I produced a video on this topic on my youtube channel which has had a number of queries (please see video below). Here's an answer to a difficult question on how to prepare 7-10 days out from a comp. Please note these are my views and are based on my experiences - other coaches and athletes views may differ. That's why coaching is both an art and a science!
Daniel, thanks for the comments on the channel. Your question is not an easy one to answer as there are so many influencing factors. By championship meeting are you referring to a major meeting and the indoor season? (I'll assume that you are). Firstly, it's important that you train through the indoor season i.e. enabling you to have sufficient gas in the tank for the outdoor season (you can have an easy transition week or 10 days at the end of the indoors). However, competition as I (and you) pointed out drains and taxes in particular the neural system, so you need to decide on the key comps and prepare to be at your best mentally for these. To ease strain on the neural system some of your pre-lim meets should be viewed as training comps and as stepping stones on the way to the bigger meets (this is particularly the case where you face multiple comps in a short period as is often the US collegiate athlete's situation). You may also decide to jump off a slightly shorter run-up, focus on an aspect of technique and/or take a limited number of jumps. This will reduce nervous (and physical energy drain). For the major comps "they need to be important to you in your mind". These are the ones that you will focus on to do well at in particular. By placing a specific value on them from a time-point back (perhaps at the beginning of the training year) you will be "up" for these comps when they come around. Your mental prep can lift performance, let alone specific physical preparation. It's something that I believe athletes don't work on enough. I try to get my group to do this (with varying degrees of success). "Believing" you will do really well in certain comps, will give you every chance that you will. (you can do a lot of pre-comp training in your mind!). As will trusting your training. Okay, the physical side... this will depend on your loading levels and what you are used to. I'll have to focus from my specific experience with those I'm working with and hope this will inform what you require. The key period is 5 plus days out (back) from the major comp, this is when you can work to very high intensities with relatively high volumes - so multiple sprints and run-ups and longer approach jumps - but with rest and recovery days between. With the triple jumpers, they will regularly work off their full run-ups, for example, 9 x out of 10 making a significant hop from the board. Weights will be performed but with reduced volume on key lifts in the two-three weeks prior to the important comp. (Note: some jumpers will lift much closer to comps due to the potentiating benefit - this needs to be experimented with in training i.e. some will lift the day before a comp (only a key lift and near to maximum, few reps with good recovery). Five-six out days out loadings are dialled right back, but what is done needs to be at max velocity. So three days from a comp we will do a quick warm-up that readies the jumper for speed. Then do flying 20m sprints (2-3) with the emphasis being on turn over and "attacking the take-off". We will then do 2-4 run-ups, making the hop as indicated. These need to be full on. We won't do full jumps nor longer approach run jumps so close to comps (this should have been taken care of in prior training and crucially build-up comps). Two days before a comp the athlete may do a light warm-up with low intensity drills. I ask them to visualise the comp and the venue and see themselves performing well. This will depend on their work situation - college athletes will have more time and will do this session. The day before the comp depending on travel, it's often good to loosen up too. Incorporating some fast feet drills can fire up the system for the next day (bit like the weights that some jumpers do). I wouldn't recommend nothing major. You're trying to ready fast-twitch fibre but not tire it. You've got to learn what works for you too and inform your coach too. This experience is something that will develop over time. I hope this has helped you... it's not an easy subject to deal with. There's new thoughts on compensation and adaptation from training to complicate matters and also the possibilities of potentiation (as mentioned when it comes to comp this needs to be trialled in training). Good luck!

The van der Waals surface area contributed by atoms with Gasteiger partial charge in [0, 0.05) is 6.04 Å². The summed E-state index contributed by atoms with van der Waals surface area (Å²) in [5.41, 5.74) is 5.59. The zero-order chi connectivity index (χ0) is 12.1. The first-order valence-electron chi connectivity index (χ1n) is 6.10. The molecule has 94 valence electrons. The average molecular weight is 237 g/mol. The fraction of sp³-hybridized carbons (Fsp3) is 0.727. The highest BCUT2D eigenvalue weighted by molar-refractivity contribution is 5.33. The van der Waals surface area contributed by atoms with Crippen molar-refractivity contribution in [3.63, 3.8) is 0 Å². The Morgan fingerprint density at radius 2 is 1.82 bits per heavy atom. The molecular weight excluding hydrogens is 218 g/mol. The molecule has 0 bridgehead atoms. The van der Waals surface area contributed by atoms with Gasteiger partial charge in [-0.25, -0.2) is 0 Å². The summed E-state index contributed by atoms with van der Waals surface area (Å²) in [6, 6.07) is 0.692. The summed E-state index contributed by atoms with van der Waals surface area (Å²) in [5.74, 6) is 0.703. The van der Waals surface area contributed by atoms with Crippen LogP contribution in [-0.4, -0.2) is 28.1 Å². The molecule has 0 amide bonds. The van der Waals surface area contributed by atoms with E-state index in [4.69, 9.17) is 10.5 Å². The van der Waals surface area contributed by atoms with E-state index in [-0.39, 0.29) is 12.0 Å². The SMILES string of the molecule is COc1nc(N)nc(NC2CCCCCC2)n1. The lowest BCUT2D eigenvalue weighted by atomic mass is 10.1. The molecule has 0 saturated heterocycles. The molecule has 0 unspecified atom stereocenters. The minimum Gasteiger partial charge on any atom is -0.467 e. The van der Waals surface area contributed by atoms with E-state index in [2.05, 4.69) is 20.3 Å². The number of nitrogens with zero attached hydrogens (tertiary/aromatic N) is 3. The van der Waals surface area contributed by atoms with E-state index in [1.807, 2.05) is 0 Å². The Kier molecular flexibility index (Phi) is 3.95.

See what I've been up to!